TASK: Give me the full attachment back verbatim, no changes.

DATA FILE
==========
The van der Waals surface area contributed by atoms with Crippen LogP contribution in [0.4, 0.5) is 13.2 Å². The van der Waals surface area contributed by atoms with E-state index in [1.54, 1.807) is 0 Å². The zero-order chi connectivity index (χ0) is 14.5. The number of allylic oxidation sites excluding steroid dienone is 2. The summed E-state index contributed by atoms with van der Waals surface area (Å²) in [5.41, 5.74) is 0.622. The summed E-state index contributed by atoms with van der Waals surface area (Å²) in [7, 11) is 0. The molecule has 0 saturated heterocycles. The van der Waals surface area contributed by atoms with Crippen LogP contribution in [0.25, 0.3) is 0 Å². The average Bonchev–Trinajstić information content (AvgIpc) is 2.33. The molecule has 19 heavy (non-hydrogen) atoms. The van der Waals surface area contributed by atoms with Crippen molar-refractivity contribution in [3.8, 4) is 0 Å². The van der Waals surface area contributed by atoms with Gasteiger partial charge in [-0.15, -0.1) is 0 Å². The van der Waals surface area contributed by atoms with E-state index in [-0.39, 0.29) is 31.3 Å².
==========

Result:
The van der Waals surface area contributed by atoms with Crippen LogP contribution in [0.4, 0.5) is 13.2 Å². The van der Waals surface area contributed by atoms with E-state index in [1.54, 1.807) is 0 Å². The zero-order chi connectivity index (χ0) is 14.5. The number of allylic oxidation sites excluding steroid dienone is 2. The summed E-state index contributed by atoms with van der Waals surface area (Å²) in [5.41, 5.74) is 0.622. The summed E-state index contributed by atoms with van der Waals surface area (Å²) in [7, 11) is 0. The molecule has 0 saturated heterocycles. The van der Waals surface area contributed by atoms with Crippen LogP contribution in [0.25, 0.3) is 0 Å². The average Bonchev–Trinajstić information content (AvgIpc) is 2.33. The molecule has 19 heavy (non-hydrogen) atoms. The van der Waals surface area contributed by atoms with Crippen molar-refractivity contribution in [3.8, 4) is 0 Å². The van der Waals surface area contributed by atoms with Gasteiger partial charge in [-0.15, -0.1) is 0 Å². The van der Waals surface area contributed by atoms with E-state index in [-0.39, 0.29) is 31.3 Å².